If your organization wants to increase complex thinking, collaboration, transparency, decision-making quality, and/or agility, it's a good idea to start with your top team. That's why we created Lectica for the C-suite. We'll conduct face-to-face interviews with each member of your team, diagnose their strengths and areas for growth on several critical leadership capabilities, then work with each team member to create a personal development plan. But we won't stop there. We'll also teach your team how to learn optimally from everyday experience, so all of its members become better leaders every day.
The following examples of figures from our Lectica for the C-suite report reveal some of the diagnostic power of our approach. In both cases, we have evaluated the overall complexity level demonstrated by a CEO (large circle) and his/her six direct reports (smaller circles).
The darker grey horizontal lines represent the task demands of the CEO positions (determined with a role complexity analysis). For both leaders, role complexity is about 12.15 on the Lectical Scale. This is a common role complexity for the top position in a medium-sized manufacturing company.
As you can see in the figure on the left, the CEO's score is perfectly aligned with the darker grey horizontal line, and the color of her circle is teal, suggesting that her capabilities are well-aligned with the complexity demands of her position. However, only one of her subordinates, NL, has scored at a level that fits with the complexity demands of his role (the pale grey horizontal line). Three employees are performing in the borderline zone, and two are performing well below the task demands of their positions.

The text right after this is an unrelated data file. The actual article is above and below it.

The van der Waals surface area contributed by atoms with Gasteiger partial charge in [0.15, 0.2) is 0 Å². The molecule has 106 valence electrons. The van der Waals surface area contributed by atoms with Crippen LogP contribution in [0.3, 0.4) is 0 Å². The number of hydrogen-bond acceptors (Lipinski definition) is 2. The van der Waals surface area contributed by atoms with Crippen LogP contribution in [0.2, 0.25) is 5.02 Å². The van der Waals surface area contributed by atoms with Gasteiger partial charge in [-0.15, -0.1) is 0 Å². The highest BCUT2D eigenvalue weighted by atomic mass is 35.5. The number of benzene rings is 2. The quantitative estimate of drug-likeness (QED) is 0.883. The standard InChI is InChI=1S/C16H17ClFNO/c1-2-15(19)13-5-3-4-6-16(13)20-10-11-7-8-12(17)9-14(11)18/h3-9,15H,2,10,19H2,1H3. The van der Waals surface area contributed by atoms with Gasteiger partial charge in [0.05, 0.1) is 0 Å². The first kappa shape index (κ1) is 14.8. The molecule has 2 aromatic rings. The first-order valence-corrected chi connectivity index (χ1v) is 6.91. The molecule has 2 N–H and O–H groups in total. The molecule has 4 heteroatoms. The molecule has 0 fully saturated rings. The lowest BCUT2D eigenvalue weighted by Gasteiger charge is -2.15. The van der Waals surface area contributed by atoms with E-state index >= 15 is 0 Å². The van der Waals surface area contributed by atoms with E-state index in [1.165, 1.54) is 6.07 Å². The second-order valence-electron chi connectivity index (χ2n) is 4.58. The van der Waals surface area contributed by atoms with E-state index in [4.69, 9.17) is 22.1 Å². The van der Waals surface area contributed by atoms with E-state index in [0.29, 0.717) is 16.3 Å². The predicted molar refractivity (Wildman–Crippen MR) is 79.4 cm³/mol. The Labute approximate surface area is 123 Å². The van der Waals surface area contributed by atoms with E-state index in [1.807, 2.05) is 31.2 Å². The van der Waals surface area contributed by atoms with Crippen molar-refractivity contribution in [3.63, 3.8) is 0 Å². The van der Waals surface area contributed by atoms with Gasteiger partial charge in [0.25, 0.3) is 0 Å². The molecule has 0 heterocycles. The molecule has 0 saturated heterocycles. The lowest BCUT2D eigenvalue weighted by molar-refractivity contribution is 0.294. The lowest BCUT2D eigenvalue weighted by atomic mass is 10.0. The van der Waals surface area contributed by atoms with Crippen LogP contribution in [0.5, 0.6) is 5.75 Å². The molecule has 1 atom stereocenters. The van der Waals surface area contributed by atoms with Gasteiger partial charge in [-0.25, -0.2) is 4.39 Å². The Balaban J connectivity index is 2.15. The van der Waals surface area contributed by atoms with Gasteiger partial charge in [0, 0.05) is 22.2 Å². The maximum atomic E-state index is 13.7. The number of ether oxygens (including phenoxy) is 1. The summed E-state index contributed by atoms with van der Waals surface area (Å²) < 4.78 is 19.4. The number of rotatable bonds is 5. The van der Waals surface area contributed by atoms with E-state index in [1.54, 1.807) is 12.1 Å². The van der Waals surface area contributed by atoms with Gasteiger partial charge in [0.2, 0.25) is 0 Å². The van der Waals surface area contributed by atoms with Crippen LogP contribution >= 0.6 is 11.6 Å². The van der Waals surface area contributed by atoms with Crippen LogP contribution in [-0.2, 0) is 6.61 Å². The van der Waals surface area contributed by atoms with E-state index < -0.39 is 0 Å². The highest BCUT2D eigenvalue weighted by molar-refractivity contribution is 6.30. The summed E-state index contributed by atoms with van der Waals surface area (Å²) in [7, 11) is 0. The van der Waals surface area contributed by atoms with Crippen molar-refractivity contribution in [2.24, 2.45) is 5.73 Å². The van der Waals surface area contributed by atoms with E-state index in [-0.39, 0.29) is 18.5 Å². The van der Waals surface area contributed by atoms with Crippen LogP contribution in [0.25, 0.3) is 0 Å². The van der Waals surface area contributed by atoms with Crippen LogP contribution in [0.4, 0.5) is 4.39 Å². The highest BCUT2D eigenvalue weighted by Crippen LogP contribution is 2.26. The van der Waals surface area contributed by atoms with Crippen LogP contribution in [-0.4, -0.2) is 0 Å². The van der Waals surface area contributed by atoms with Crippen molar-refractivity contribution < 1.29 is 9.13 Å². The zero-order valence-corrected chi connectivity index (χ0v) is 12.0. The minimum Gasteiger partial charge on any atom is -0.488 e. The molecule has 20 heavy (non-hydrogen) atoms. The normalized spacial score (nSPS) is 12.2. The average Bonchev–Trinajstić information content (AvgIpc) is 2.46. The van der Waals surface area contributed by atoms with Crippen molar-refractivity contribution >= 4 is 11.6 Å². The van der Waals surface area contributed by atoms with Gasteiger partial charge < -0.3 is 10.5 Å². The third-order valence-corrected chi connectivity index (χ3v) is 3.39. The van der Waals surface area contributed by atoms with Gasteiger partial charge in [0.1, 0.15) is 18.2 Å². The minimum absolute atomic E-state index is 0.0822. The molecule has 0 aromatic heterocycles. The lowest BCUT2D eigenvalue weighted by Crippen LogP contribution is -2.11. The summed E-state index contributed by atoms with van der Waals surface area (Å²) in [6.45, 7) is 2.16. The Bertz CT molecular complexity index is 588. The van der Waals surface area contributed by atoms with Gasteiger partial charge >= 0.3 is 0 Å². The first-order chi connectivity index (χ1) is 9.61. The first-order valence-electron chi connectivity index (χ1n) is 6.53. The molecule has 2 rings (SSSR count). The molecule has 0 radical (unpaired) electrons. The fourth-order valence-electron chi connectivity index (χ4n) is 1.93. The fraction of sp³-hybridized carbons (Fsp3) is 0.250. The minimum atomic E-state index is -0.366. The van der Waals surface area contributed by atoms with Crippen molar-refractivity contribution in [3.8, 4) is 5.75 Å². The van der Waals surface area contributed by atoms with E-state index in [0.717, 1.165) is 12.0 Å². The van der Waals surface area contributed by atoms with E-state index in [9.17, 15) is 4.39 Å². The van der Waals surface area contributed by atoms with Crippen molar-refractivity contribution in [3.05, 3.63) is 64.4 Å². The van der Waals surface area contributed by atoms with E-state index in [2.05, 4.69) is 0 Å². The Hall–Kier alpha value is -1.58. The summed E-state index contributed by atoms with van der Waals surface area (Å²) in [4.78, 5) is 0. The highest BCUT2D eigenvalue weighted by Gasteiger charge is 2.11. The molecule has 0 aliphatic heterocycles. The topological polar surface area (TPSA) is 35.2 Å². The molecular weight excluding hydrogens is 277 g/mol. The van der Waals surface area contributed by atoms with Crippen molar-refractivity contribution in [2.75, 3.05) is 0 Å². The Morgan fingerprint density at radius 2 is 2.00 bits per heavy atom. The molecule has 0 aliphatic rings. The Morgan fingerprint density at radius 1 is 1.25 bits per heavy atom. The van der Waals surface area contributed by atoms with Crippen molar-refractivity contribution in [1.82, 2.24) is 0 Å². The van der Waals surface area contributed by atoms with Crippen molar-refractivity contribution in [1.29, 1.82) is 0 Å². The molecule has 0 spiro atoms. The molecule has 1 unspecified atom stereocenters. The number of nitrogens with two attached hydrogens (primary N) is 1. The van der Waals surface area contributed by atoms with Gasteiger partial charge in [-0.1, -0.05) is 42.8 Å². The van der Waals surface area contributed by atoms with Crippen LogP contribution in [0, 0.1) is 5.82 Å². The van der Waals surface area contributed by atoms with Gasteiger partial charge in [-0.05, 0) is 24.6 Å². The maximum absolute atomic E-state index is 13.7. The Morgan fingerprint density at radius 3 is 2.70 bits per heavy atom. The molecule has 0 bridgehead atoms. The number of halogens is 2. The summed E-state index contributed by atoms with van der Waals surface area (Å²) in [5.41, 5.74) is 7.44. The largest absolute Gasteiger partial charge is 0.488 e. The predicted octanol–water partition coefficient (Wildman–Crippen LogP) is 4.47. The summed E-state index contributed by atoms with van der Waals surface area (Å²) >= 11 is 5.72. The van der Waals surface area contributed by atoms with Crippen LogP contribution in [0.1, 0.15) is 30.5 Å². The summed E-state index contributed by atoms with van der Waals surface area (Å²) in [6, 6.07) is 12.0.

In the figure on the right, the CEO is performing in the zone of the task demands of her position, and most of her direct reports are either performing in their optimal zone or the border line zone. But one of her direct reports, TD, is performing at a higher level than the CEO, and another, CM, is performing well below the task demands of his position.
In both of the cases illustrated here, the teams were having difficulty. In the first case, RD, VT, and GP had already been identified as struggling. RD and GP were eventually reassigned to positions with a better fit. VT not only had a borderline Lectical Score, but had been exhibiting other behavioral problems, and was eventually dismissed. The second case was quite different. CM and TD had been identified as having difficulty. As you might expect, CM's difficulties seemed to stem primarily from a failure to grasp the complexity of workplace issues. But TD's situation was different. She had been viewed by the rest of the team as a troublemaker. Our report made it possible to reframe the situation. TD's contributions are now viewed with greater respect, and she is playing an active role in team development.